termeasures for industrial espionage, drug testing in the work environment, extortion, product tampering, dignitary and facility protection, and communications security, to name a few examples.”5 Firms in the latter category “provide guard and patrol services to business, industry, and residential areas; develop, sell, lease, and monitor simple to sophis-ticated communications and alarms systems; provide investigative, intelligence, and body-guard equipment and services—among other services.”6 Both proprietary and contract security organizations conduct “a significant amount of the investigations involving credit card theft and fraud, check cases, shoplifting, embezzlement, employee theft, computer hacking, and other criminal enterprises.”7 By the year 2000, the private security industry is expected to employ 1.9 million persons, and annual spending for private security products and services is estimated at about $100 billion.8 Distinctions
The distinction between law enforcement and private security, especially as regards their ability to cooperate effectively, has been drawn thus: [G]enerally, a corporate security manager is employed by a firm whose in-terests cross not only city, county, and state lines but international borders as well. The security manager often cannot form policy that would dra-matically affect overall corporate operations, nor does he have direct ac-cess to the chief executive officer or the senior executive vice-president. In the main, security policy changes must pass through a variety of corporate staff reviews. In contrast, the law enforcement executive’s principal sphere of concern is the comparatively small geographic area whose safety he must superintend; he also enjoys both relative autonomy from and reasonable access to his ju-risdiction’s senior public officials. Additionally, the law enforcement man-ager works openly with civic groups and the media on a broad range of community issues. Bureaucrats who want to affect the public safety agency, as in the case of budget decisions, cannot make unilateral incur-sions but must follow a typically well-publicized budget hearing process. These differences help explain why, over the years, it has been difficult for law enforcement officials to establish common protocols to be followed throughout the business community.9 5 Terence J. Mangan and Michael G. Shanahan, “Public Law Enforcement/Private Security: A New Part- nership?” FBI Law Enforcement Bulletin, Jan. 1990, p. 19. 6 Mangan and Shanahan. 7 Mangan and Shanahan. 8 Hallcrest Report II, p. 229. O P E R A T I O N C O O P E R A T I O N : L I T E R A T U R E R E V I E W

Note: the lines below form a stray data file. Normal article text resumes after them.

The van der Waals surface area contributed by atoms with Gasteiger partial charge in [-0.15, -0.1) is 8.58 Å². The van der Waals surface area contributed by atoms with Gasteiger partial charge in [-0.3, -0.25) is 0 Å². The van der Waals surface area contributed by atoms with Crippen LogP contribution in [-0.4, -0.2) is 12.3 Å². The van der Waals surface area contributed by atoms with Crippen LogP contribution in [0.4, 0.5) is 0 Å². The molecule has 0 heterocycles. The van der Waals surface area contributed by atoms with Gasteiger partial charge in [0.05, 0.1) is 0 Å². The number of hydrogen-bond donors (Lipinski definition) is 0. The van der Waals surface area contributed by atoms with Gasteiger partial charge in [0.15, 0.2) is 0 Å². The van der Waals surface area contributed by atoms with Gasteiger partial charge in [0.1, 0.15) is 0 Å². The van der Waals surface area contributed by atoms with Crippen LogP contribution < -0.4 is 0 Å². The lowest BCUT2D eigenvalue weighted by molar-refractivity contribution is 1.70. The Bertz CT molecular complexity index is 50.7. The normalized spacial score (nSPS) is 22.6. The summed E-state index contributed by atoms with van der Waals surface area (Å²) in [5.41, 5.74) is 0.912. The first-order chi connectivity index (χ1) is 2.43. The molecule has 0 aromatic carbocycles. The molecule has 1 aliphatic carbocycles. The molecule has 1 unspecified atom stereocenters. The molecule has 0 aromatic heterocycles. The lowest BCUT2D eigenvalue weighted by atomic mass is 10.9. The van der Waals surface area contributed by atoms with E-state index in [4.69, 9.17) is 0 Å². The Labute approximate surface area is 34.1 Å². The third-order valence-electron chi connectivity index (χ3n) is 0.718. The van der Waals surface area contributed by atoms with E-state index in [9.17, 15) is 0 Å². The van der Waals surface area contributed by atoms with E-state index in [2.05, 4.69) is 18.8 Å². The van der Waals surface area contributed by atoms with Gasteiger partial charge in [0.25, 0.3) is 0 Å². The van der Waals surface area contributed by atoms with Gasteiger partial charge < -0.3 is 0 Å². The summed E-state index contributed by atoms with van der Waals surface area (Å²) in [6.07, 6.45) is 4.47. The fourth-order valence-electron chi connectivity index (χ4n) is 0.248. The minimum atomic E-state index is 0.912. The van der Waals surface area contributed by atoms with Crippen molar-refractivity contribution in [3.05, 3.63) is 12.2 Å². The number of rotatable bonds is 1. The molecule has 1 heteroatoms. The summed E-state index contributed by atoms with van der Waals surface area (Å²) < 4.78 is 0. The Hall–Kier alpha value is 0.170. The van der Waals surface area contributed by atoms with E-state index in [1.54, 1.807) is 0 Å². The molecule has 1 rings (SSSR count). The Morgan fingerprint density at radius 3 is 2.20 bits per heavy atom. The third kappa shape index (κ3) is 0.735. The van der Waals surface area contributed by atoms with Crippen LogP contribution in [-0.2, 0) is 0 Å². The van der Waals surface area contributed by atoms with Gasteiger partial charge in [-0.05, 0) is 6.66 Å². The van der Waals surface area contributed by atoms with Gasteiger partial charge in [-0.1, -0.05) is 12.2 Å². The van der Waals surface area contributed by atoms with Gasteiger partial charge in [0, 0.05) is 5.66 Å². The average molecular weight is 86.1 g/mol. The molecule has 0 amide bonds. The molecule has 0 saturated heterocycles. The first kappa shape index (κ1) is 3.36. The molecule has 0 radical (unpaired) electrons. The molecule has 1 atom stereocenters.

One last term to define is cooperative effort. Operation Cooperation, the effort of which this literature review is a part, examines the following types of cooperation: ongoing, for-mal or informal meetings between law enforcement and security organizations to resolve common problems; promotion and recognition of professionalism in the training for both security and law enforcement; sharing of information in criminal investigations; joint plan-ning for special events and emergencies in the community; sharing of research and re-sources; and collaboration in prosecuting and convicting perpetrators. Need for Cooperation
The number of cooperative programs around the country testifies to the perceived impor-tance of such programs. Why, in particular, is law enforcement–private security coopera-tion needed? These are a few of the reasons: • Calls for police service have increased significantly over the years.10 • “Resources to meet the increasing demand have dwindled. In most major cities, police • Although some crime rates have declined in the last few years, overall rates are still relatively high, and it seems to “take more officers to make the same number of arrests as [in the ’70s] . . . . The result is that police necessarily tend to focus more narrowly on serious crimes, reducing or even eliminating the watchman and service functions which they traditionally provided.”12 • Some types of economic crime are beyond the scope and jurisdiction of most local law enforcement agencies. “Local police do not have sufficient investigative resources, nor do they have the expertise to track down sophisticated criminals. Again, private security is the immediate recourse open to corporations to prosecute criminals who threaten the jobs and finances of thousands of individuals.”13 • High-tech crimes tend to be “unusually difficult for law enforcement agencies to pre- vent and investigate”14 because they are often unfamiliar, complex, and transjurisdic-tional. A cooperative arrangement can “provide a central point of contact between 9 Michael G. Shanahan, “Private Enterprise and the Public Police: The Professionalizing Effects of a New Partnership,” in Police Leadership in America: Crisis and Opportunity, ed. William A. Geller (New York: Praeger, 1986), p. 452. 10 James K. Stewart, “Public Safety and Private Police,” Public Administration Review, November 1985, 11 James K. Stewart. 12 James K. Stewart. 13 James K. Stewart, p. 760. 14 Peter E. Ohlhausen, “Combating High-Tech Crime in California: The Task Force Approach,” produced for the California High-Tech Task Force Committee under a grant from the Technology Theft Preven-tion Foundation, 1997, p. iv. Available at http://members.aol.com/pohlhausen/library/fa/fa.html. O P E R A T I O N C O O P E R A T I O N : L I T E R A T U R E R E V I E W